The United States allocates close to $150 million for the repair and replacement of EV charging stations.

WASHINGTON, January 18 (Reuters) – The U.S. Department of Transportation announced on Thursday the allocation of $148.8 million for initiatives in 20 states, focusing on the repair or replacement of nearly 4,500 existing electric vehicle (EV) charging ports. This announcement is part of a series of efforts to enhance EV charging infrastructure, aligning with President Joe Biden’s administration’s upcoming regulations aimed at significantly boosting EV sales.

The funds aim to address concerns of EV owners encountering out-of-service charging stations, according to Federal Highway Administrator Shailen Bhatt in an interview with Reuters. Bhatt emphasized the anticipation of increased demand for EV technology, highlighting the ongoing improvement in charging reliability. The allocated funds are part of the $5 billion National Electric Vehicle Infrastructure (NEVI) program, funded by the 2021 infrastructure law of $1 trillion. States participating in the program are required to operate federally-funded charging ports for a minimum of five years, maintaining a 97% operational rate. The White House’s objective is to expand the nationwide charging network to 500,000 stations by 2030, strategically placing high-speed chargers within 50 miles (80 km) on the nation’s busiest highways and interstates.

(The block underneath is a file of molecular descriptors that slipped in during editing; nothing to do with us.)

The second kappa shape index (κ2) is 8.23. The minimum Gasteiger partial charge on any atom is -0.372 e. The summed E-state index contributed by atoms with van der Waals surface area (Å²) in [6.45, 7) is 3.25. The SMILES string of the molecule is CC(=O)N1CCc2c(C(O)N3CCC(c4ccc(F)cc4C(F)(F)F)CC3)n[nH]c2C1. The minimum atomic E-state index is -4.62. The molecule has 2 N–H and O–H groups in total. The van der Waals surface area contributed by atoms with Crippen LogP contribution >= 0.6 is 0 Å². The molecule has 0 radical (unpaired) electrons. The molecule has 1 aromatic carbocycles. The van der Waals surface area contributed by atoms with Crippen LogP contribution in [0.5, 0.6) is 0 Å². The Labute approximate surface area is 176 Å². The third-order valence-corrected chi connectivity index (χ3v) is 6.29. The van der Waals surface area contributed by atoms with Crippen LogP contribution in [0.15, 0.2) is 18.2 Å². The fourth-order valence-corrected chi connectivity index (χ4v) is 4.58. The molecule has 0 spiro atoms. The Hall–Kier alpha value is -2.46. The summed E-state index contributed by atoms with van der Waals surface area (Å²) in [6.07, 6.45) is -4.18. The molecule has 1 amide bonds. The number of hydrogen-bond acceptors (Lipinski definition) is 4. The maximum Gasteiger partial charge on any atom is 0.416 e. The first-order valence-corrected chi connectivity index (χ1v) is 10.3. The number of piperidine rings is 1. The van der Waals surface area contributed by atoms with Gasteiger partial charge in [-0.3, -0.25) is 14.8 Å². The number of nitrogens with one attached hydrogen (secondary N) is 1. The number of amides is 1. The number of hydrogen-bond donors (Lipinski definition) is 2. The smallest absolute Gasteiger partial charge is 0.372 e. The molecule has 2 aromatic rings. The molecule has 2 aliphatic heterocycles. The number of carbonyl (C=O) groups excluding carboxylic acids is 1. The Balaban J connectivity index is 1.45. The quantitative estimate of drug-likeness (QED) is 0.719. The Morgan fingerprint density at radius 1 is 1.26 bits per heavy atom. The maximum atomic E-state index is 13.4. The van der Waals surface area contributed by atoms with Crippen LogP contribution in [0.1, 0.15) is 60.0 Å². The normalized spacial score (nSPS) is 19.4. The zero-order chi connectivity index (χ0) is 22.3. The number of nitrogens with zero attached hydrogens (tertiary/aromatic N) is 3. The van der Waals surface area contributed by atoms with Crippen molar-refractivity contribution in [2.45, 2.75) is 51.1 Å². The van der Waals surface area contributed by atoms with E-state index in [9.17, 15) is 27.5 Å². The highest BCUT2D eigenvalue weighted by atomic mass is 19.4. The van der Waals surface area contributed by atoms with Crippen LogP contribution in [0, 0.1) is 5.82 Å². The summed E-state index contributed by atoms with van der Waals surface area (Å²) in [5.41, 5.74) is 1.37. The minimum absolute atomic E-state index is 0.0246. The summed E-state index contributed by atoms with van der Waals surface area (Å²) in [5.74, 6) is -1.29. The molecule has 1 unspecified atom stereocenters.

Acknowledging the significance of an extensive charging infrastructure for the widespread adoption of electric vehicles, automakers, and industry stakeholders emphasize the importance of rapidly increasing the number of EV charging stations. While the U.S. has over 170,000 public charging ports, the White House notes a more than 70% increase in publicly available chargers since the start of the Biden administration.

In 2021, President Biden set a target, endorsed by automakers, to have 50% of new vehicles be electric or plug-in hybrids by 2030. The Environmental Protection Agency (EPA) has proposed stringent tailpipe regulations, aiming for 67% of new vehicles to be electric by 2032, with expectations for the administration to finalize these emissions limits by March. Automakers seek adjustments to these requirements, and recently, Republican representatives in the U.S. House voted to prevent the EPA from finalizing these rules.

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